I’m talking to a veteran badminton writer Dev Sukumar in a 2007 interview, Nath recalled: “There was no point in bothering each other. We knew each other in the game. Our goal was to win the trophy. Devinder had no bad feelings for me after I won the throw and played the semifinals. We’ve been friends all our lives. ” The British press went wild with the story of how a valuable gold coin was used to throw between the two, although Nath denied the rumor.
Nath won the coin toss, got a warm hug from his friend and advanced to the semi-finals where he defeated an Englishman named Redford before meeting Dane Conny Jespen in the final. Nath was confident he would beat the Dane, but that all changed when he read The Times newspaper on the morning of March 3rd.
Giving up the racket
The division was in full swing, and his hometown Lahore was on fire. He read about how the city was affected by violent riots. Specifically, the entire area around his house was on fire. Since all lines of communication were cut off, he didn’t know if his family was alive or not. Although Nath was unable to play the finals, he did.
In another interview, he recalled that the day of the finals was an ‘ugly dream’ and that he had just ‘gone through the motions’. What was supposed to be a day of celebration eventually became just the beginning of a long and long nightmare.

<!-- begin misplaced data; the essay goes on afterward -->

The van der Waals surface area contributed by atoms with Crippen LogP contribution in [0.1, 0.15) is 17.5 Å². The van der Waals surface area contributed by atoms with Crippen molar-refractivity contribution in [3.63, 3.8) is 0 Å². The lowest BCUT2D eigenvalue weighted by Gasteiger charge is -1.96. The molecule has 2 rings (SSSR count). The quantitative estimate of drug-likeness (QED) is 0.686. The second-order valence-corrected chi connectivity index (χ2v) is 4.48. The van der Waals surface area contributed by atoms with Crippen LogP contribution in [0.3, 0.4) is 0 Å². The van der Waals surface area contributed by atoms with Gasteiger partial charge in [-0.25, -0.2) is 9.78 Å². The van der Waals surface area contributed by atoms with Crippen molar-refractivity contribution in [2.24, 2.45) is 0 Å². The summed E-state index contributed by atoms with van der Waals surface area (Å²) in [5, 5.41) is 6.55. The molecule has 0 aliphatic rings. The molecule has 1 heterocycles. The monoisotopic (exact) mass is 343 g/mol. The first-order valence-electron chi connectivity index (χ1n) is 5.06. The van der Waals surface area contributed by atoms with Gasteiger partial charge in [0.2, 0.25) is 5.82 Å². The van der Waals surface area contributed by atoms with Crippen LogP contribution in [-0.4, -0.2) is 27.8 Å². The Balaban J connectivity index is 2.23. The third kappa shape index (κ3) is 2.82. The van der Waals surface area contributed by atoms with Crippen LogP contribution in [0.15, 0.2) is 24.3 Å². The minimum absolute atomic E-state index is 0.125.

When Nath returned to Lahore, it was no longer a city he did not recognize. With a looted house, a thriving successful family business and bloodthirsty mobs raging in the street killing people, it was now a matter of survival. Nath nearly lost his life on several occasions, and those days haunted him for years after that.
Given the religious polarization of the time, Nath and the surviving members of his family had no choice but to leave everything behind and migrate to a refugee camp in Delhi. Badminton was the farthest from his mind and he swore he would never touch the racket until his family got to their feet. And he did not depart from his vow.
The family eventually settled in the capital, where he built a successful business with electronic machine tools. Living a solitary life, he eventually moved the family business to his son, retired and passed away in relative anonymity in 2009. His friend Mohan, meanwhile, won several more singles titles at the 1949 and 1950 national championships, in addition to which he led Indian contingent in the Thomas Cup (1948, 1952). Among other things, he led the Indian contingent in a disturbing victory against so many announced Danes in 1952.
To this day, Mohan remains a legend of Indian badminton. Suffice it to say, one could speculate whether Nath could have become the first Indian to win the All England Open badminton championship before Prakash Padukone’s 1980 special run. further achieve bigger things in badminton. Unfortunately, we will never know.
But at least he had that moment with his friend Mohan.
(Edited by Yoshita Rao)